Why can't I help others eat clean?

People have obtained valuable health benefits from adapting to a clean food plan and of course they want to persuade others to enjoy these benefits. However, they’re frustrated when other people are unable to give up their old food habits, particularly attachment to processed foods. The hidden barrier may be addiction to processed foods. If you know how to resolve addiction to processed foods, you can give others the benefits of a clean food plan. 

As a Trainee, I'm realizing that there can be a positive outcome. I had a feeling of hopelessness before I joined. - BD, FARA trainee

Diet-related disease is the leading cause of preventable death worldwide so the desire to help others can be quite desperate.  In the US alone, an estimated 678,000 people die annually from diet-related diseases.  That’s 1,800 people every day.  It’s likely that everyone knows someone who has died before their time because of a diet-related disease. You want that to stop, but you don’t know how.  Begging and pleading don’t work. The desire to help another person make needed diet changes can often be the desire to save the life of a loved one. But processed food addiction blocks the way.

My mom died of ovarian cancer.  I researched for months about it. I wish the ARC Manager Training had been available then.  - HR, FARA trainee

Addiction to processed foods is a deep-seated mental condition. This is because the addiction starts so young, sometimes as early as toddlerhood. And, the addiction is stimulated by a daily barrage of advertising, availability, and cheap prices of processed foods.  Tobacco-style strategies to reinforce the addiction by maximizing sugar, fat, salt, gluten, dairy, caffeine, and additives in processed foods have been shown to be tragically effective at creating compulsive use. The epidemic of diet-related diseases is similar to the epidemic of smoking-related diseases.  The addicted neurons in the brain control compulsive eating behavior.  The rational brain has lost control.  Once addicted, people literally cannot hear advice, much less act on it.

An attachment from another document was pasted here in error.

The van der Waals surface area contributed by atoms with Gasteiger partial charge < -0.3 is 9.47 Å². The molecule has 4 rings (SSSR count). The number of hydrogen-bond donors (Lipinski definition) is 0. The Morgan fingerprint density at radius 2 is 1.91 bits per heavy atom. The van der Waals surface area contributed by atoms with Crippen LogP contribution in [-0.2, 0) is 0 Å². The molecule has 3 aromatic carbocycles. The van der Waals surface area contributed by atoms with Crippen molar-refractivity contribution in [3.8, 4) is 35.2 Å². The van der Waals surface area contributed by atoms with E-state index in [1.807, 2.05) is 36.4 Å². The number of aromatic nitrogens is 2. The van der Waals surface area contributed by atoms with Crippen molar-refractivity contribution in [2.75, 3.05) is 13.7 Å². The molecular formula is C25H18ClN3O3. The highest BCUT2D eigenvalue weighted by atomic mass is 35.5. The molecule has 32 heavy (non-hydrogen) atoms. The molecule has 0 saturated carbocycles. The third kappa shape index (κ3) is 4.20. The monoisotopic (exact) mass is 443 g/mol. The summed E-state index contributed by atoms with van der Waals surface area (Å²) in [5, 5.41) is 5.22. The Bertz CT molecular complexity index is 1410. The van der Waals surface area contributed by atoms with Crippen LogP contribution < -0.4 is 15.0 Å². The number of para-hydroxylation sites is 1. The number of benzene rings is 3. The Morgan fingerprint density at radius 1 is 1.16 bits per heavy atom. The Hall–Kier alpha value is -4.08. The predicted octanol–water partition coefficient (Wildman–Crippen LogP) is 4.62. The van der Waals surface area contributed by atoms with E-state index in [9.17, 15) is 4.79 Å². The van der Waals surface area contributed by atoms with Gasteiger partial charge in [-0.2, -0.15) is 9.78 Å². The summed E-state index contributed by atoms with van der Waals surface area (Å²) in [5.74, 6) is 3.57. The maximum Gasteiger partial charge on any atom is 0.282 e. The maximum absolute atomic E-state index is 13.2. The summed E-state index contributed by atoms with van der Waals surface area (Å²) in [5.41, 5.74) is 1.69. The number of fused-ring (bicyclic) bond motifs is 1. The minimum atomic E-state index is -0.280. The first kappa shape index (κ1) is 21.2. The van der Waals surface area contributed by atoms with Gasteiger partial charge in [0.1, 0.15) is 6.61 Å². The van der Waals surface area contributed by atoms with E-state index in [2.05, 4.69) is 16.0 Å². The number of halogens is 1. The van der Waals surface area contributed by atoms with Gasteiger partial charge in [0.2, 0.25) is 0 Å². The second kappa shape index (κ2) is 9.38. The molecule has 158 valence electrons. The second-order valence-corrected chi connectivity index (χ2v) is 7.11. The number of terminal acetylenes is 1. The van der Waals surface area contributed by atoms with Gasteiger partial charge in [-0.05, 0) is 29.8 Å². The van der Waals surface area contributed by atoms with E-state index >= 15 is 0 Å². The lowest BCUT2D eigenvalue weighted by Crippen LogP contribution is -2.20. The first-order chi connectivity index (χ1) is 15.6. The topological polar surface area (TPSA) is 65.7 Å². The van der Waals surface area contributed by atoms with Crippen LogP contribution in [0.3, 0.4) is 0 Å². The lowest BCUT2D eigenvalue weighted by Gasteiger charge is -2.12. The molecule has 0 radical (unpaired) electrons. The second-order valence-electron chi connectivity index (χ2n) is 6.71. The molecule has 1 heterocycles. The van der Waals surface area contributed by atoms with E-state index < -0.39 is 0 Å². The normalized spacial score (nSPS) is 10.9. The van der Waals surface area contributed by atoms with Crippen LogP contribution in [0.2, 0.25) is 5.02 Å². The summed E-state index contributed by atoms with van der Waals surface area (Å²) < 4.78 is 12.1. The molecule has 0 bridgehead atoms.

Friends and family see how much better I look and feel. Before the Training, I couldn't get them started. I know how to make small steps easy so they're able to get better too. - CP, ARC FARA trainee.

 Until now, there has been no evidence-based training for people who want to tackle food addiction in loved ones.  There has been no evidence-based training in how to break through the deeply rooted addiction to processed foods in another person. More and more people are helplessly watching as loved ones slide deeper and deeper into the consequences of processed foods and often into a devastating early death.  This is only because they don’t know how to help another person establish safe food routines.

But everything changed in January 2018, when CRC Press published the textbook, Processed Food Addiction: Foundations, Assessment, and Recovery written/edited by Joan Ifland, PhD. The textbook established the scientific basis for the disease.  No one could argue any more that processed food addiction doesn’t exist. No one could argue that the addiction is severe and requires extensive recovery.  The textbook contains 2,000 references to studies showing that addictive behaviors are present extensively in overeating. And, it organizes the evidence that specific processed foods are used addictively while unprocessed foods are used naturally. 

I'm helping my professional colleagues in nutrition help their clients.  I've only been in the Training for a few months but I'm already helping licensed professional improve their practices. - HW, FARA trainee

This is a tremendous breakthrough. Upon publication of the textbook, Dr. Ifland  immediately began translating the textbook into practical recovery programs. After five years of testing, the program has been proven. This is the Addiction Reset Community (ARC).  We now know how to train advocates for these programs online. The training is affordable so anyone can help others resolve the complexities of processed food addiction.  The certification is to become a Food Addiction Recovery  Advocate which means that no health license is required.  No medical or health background is needed. Your experiences with processed foods are your strongest credential Anyone can train to learn how to save another person from addiction to processed foods and diet-related deaths.

Years of suffering with processed foods

is your strongest credential


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